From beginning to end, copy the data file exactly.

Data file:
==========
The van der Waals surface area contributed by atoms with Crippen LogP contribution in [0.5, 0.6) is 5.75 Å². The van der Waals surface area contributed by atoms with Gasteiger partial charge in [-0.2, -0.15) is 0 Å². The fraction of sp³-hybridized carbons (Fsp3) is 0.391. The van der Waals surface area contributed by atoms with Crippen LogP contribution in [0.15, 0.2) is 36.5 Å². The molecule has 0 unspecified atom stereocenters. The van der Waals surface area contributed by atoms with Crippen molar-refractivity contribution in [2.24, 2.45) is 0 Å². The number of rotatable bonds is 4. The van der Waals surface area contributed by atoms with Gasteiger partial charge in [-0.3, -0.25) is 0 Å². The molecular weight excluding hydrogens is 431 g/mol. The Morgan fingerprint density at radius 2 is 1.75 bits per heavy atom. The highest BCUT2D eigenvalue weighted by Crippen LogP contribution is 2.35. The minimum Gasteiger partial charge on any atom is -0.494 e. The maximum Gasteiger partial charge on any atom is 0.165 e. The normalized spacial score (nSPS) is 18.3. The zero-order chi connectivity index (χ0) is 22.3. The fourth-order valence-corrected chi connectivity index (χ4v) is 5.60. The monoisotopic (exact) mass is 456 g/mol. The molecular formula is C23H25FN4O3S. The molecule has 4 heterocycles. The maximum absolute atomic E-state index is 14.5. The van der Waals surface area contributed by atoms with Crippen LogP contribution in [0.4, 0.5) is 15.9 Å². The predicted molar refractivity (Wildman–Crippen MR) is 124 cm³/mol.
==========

The van der Waals surface area contributed by atoms with Crippen LogP contribution in [0.5, 0.6) is 5.75 Å². The van der Waals surface area contributed by atoms with Gasteiger partial charge in [-0.2, -0.15) is 0 Å². The fraction of sp³-hybridized carbons (Fsp3) is 0.391. The van der Waals surface area contributed by atoms with Crippen LogP contribution in [0.15, 0.2) is 36.5 Å². The molecule has 0 unspecified atom stereocenters. The van der Waals surface area contributed by atoms with Crippen molar-refractivity contribution in [2.24, 2.45) is 0 Å². The number of rotatable bonds is 4. The van der Waals surface area contributed by atoms with Gasteiger partial charge in [-0.3, -0.25) is 0 Å². The molecular weight excluding hydrogens is 431 g/mol. The Morgan fingerprint density at radius 2 is 1.75 bits per heavy atom. The highest BCUT2D eigenvalue weighted by Crippen LogP contribution is 2.35. The minimum Gasteiger partial charge on any atom is -0.494 e. The maximum Gasteiger partial charge on any atom is 0.165 e. The normalized spacial score (nSPS) is 18.3. The zero-order chi connectivity index (χ0) is 22.3. The fourth-order valence-corrected chi connectivity index (χ4v) is 5.60. The monoisotopic (exact) mass is 456 g/mol. The molecular formula is C23H25FN4O3S. The molecule has 4 heterocycles. The maximum absolute atomic E-state index is 14.5. The van der Waals surface area contributed by atoms with Crippen LogP contribution in [0.4, 0.5) is 15.9 Å². The predicted molar refractivity (Wildman–Crippen MR) is 124 cm³/mol.